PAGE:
When Uta and David Green decided to build (and future-proof) their 42sqm + loft home-office in Hobart, they knew that aiming to be carbon neutral was the best investment they could make.
As architects of over 20 years specialising in sustainable design, largely in remote and bushy locations around Tasmania, they were used to including solar and building capacity for future use in the dwellings they designed. So much so that twenty years ago, when solar was prohibitively expensive, they put in 3 phase cable into some of their designs, which was later taken up by the residents once solar panel prices came down.
Uta notes that the general advice given to most clients when they ask, ‘how much solar do I need?’ is around 6-6.6 kw for a house that is grid converted. This is largely due to the historical fact that a 5kw inverter was the most standard size you could get. Now there are a range of inverters and solar array systems, but Uta believes the thinking around reducing one’s household use, and designing to minimise external fossil fuel use should be considered before contemplating how many panels you can squeeze onto your roof.
Remarking that the prices for panels and inverters is so much more reasonable now, Uta and David include solar into every house design these days, as the pay back is so efficient to them it is a zero-sum consideration. In Tasmania also, a state that relies heavily on hydro to power their homes, electricity is far more sustainable than any other power source, especially gas which was never reticulated in large parts of Tasmania anyway.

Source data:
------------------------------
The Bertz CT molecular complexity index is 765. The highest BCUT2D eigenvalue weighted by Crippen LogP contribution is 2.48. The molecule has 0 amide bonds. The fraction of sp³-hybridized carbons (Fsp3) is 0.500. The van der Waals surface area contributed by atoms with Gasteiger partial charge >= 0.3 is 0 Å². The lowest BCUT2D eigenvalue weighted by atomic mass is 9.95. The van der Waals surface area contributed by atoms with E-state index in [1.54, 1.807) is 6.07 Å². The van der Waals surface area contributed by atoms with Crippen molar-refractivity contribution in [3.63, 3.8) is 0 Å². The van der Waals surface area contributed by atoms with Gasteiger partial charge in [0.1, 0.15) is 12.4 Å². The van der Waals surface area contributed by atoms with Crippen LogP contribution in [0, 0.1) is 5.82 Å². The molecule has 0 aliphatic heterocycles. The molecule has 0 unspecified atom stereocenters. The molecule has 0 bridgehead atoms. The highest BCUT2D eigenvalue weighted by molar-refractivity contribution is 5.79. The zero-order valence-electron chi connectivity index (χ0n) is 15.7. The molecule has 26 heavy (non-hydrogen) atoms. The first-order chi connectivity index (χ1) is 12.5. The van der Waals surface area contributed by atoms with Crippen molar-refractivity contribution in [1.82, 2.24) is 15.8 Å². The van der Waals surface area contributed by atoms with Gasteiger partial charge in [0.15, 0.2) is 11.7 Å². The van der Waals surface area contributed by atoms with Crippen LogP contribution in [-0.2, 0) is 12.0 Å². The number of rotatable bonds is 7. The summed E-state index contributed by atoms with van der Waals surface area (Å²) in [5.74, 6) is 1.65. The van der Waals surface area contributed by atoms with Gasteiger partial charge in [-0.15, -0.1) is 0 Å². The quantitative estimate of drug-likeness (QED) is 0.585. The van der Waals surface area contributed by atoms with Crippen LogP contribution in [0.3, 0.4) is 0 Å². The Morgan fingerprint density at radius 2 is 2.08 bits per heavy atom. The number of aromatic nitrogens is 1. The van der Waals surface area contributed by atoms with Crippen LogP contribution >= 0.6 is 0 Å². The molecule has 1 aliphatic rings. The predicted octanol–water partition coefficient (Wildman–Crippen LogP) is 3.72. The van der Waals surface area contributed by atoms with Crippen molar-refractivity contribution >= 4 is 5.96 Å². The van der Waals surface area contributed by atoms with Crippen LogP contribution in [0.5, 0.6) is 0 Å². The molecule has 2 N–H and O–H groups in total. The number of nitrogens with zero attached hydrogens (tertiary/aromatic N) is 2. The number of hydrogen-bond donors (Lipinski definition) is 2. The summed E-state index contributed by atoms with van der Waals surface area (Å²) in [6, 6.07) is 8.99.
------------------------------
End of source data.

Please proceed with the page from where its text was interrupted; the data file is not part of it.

What they were excited for, when designing their own home-office was not only that it would be carbon neutral in the future, but that it would be highly productive. After its first year it has already shown to be producing more power (that completely fuels their EV) than they need. This fact is not only due to the number or placement of panels, but that their office is designed to passive house standards, and thus extremely energy efficient, even through Tasmania’s cold winters.
This decision, to look at the design of the house as much as designing the power usage that you ‘think’ will be required, is at the core of Uta’s design thinking: “If you reduce the need, you can size the solar accordingly.” Uta says. Before considering producing power on your roof, it is always better to reduce the usage that you start with.
The other way to reduce the energy requirements of a home is to minimise the floor plan and keep it simple. Uta also observes that the common wisdom for years was that solar panels had to be aligned at 45 degrees, but that the angles aren’t as important anymore with the improvement of solar panel design. They can now be flat or less than optimum angle. Uta points to the online tools that map the efficiency for solar panels at different angles and latitudes, which can be found across most states. These tools mean that anyone, even owner builders or renovators, can work out the degree of the roof, the latitude, and thus how effective the solar panels will be depending on where and how they are placed.
Designing for solar can appear easy, but there are many ways to maximise your investment, and make the most of the sun’s rays, wherever you are.